When Austin Stelly, a 14-year-old from Arnaudville, Louisiana, met College Station resident Kyle Cox while the two were receiving treatment at a Cincinnati hospital, he fell in love with Cox’s service dog, Amber.
Just being around Amber brightened Stelly’s day and made the teen — who, like Cox, has Duchenne muscular dystrophy — long for his own four-legged helper.
“He said, ‘Mom, I’m feeling better, and I’m really interested in getting a service dog,’ ” Trina Stelly said.
But while the Stellys applied to nonprofits offering service animals only to not make the cut for various reasons, Kyle Cox, 22, and his mother, Kristen, were training one of Texas A&M’s former research dogs to one day live with Stelly and help him with his daily tasks.
On Friday, Stelly — who thought he was headed to Waco to visit the Magnolia Market — was surprised with Astro, who greeted him by jumping up on his wheelchair.
“This gives us a lot of hope,” Trina Stelly said after watching her son smile with Astro at his feet. “It just makes a difference in the quality of life for Austin. You don’t always have that quantity of life, but you hope to enhance the quality of life.”
Cox, a recent Texas A&M graduate, has grown up with DMD, commonly referred to as Duchenne. It’s a rare form of muscular dystrophy that is characterized by progressive muscular degeneration causing limited mobility. Since third grade, he has benefited tremendously from the aid of a service dog, which can help those with Duchenne perform critical tasks such as opening and closing doors, picking up dropped objects, turning on lights and much more.
Cox’s first service dog, a golden retriever named Bethany, changed his life.
“I remember when I got Bethany,” he said. “I was really shy before that. Having her made me get more comfortable, and the wheelchair [became] only one aspect of my life. It didn’t define me.”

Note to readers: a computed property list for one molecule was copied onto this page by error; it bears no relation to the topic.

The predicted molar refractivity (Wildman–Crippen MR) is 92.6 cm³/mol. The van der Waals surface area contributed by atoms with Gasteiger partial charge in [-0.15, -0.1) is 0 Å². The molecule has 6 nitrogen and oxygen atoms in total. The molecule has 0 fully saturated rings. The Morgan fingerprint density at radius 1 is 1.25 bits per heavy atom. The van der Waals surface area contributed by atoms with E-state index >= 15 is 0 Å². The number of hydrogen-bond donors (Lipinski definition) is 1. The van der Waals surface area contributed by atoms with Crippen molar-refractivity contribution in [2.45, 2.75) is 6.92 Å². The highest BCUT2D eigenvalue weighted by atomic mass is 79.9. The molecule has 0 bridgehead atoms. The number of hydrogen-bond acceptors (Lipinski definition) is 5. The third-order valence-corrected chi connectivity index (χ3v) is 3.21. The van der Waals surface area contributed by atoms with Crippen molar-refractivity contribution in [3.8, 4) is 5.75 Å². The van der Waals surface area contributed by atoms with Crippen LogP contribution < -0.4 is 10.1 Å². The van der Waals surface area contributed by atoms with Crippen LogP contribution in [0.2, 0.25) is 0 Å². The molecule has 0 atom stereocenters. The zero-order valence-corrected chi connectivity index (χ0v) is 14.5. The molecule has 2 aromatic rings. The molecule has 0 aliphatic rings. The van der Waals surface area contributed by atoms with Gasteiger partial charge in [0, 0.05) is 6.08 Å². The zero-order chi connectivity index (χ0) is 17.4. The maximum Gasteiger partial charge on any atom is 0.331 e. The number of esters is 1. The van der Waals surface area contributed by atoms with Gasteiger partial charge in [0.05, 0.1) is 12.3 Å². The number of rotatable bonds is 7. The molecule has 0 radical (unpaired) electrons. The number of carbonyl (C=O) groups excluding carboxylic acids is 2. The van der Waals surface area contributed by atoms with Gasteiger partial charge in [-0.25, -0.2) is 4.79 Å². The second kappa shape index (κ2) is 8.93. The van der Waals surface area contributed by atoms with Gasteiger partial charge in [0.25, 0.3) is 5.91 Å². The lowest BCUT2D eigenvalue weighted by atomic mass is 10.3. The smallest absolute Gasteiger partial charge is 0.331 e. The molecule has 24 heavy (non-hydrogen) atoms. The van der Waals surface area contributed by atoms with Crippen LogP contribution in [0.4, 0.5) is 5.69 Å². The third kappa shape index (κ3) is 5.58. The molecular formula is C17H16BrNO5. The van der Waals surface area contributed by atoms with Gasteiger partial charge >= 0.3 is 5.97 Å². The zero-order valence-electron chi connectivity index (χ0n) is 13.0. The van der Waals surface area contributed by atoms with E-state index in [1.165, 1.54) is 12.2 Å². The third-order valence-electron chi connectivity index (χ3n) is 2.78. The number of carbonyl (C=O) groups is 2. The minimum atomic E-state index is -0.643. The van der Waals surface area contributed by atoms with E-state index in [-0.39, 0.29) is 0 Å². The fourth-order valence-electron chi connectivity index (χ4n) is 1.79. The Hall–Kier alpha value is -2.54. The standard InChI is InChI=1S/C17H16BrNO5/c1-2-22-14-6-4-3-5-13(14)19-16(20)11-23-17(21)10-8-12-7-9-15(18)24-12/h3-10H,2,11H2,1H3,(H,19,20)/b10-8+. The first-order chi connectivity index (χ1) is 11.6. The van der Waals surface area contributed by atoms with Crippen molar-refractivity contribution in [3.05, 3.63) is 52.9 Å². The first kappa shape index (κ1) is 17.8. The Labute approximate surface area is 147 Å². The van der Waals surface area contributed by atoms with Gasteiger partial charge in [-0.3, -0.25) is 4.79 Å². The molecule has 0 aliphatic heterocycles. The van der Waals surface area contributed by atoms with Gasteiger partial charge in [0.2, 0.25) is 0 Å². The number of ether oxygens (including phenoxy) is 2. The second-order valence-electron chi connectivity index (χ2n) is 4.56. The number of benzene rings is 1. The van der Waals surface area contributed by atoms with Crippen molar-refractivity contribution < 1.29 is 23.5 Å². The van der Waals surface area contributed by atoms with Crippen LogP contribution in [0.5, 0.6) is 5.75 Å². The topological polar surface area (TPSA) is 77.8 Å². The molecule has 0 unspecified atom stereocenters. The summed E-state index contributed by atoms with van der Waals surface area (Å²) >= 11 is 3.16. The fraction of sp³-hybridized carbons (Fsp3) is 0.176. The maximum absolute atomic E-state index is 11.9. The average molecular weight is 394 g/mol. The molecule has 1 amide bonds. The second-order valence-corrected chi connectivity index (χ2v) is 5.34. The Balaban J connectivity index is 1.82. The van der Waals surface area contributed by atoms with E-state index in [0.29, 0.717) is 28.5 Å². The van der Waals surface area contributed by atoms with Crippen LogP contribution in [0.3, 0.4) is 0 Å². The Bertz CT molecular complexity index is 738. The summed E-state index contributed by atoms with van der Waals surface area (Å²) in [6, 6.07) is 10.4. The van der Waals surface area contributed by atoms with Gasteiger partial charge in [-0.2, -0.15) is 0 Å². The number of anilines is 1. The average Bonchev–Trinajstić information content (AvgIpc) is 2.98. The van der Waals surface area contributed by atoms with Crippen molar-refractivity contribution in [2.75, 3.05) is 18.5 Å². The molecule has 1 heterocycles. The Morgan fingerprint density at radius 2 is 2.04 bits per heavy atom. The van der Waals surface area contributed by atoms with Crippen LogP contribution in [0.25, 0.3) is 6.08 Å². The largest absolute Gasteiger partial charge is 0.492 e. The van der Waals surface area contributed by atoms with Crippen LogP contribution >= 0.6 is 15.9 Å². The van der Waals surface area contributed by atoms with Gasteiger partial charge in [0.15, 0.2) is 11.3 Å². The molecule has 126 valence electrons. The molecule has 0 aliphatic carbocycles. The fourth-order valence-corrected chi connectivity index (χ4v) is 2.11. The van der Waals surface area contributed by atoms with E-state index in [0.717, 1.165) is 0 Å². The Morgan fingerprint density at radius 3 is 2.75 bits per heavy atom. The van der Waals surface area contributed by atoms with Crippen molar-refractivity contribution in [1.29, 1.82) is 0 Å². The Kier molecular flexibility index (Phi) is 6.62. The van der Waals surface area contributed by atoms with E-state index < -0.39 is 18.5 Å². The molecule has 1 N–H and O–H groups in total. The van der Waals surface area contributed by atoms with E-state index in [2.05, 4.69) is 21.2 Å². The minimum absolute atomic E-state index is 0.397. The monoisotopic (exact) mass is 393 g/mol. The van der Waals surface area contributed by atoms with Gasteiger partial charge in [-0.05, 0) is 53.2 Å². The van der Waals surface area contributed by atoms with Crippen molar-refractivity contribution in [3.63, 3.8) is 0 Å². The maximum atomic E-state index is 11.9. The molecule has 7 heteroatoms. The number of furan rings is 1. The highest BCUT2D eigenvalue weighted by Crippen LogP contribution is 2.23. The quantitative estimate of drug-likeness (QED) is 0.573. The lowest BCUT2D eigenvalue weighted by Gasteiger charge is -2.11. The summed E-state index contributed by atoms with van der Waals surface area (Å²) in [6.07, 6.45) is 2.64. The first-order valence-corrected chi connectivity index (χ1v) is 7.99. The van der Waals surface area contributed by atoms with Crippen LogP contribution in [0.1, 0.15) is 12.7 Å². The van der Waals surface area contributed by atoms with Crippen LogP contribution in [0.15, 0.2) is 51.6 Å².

As Cox grew older, his family became more and more active with the Duchenne community across the nation, pushing for research legislation and networking over social media. They were pleasantly surprised during his time at Texas A&M to discover that the veterinary college conducts research on the rare muscle disorder.
“To sit in a room of 15 people who have no connection to Duchenne but are trying to save your son’s life — that was an incredible meeting,” Kristen Cox said.
She also struck up a relationship with Anita Richert, a Texas A&M veterinarian and College Station regional coordinator for the nonprofit Homes for Animal Heroes, which places healthy animals used in research with families and individuals. Those dogs often are adopted by those needing a service dog.
It is Richert’s job to match animals with the perfect adopter. So far, she has placed 33 dogs from Texas A&M with families — her most recent placement with Stelly.
Astro is part of the research done on dogs with Duchenne, and like one-quarter of the puppies at the facility, he was born without the condition. Astro’s parents and at least one of his litter mates did inherit Duchenne — something that holds significance to the Coxes, who spent the past few months training Astro to live as a service dog, potentially for a child with Duchenne.
When Trina Stelly realized the Coxes were training a dog for a child with Duchenne, she put in a request for her son to be the recipient. For the past nine months, the Coxes have been working to train Astro for his life with Austin.
Austin Stelly has known of Astro’s existence and understood that the Coxes were training the pup to become a service animal, but he did not know Astro was intended for him. His family kept Astro a secret as Trina Stelly corresponded with Kristen Cox.
This weekend, Kristen Cox will help the Stellys become acquainted with Astro before the family leaves College Station. It’s a bittersweet goodbye for the Coxes, but still a reason to be proud.
It’s also a moment of satisfaction for the Texas A&M Duchenne research faculty and students, who were onhand to witness Astro and Stelly’s meeting.
Trina Stelly said Texas A&M’s Duchenne research means so much to people like Austin.
“We are so very thankful for this research,” she said. “Without it there would be no clinical trials, and without those, no hope.”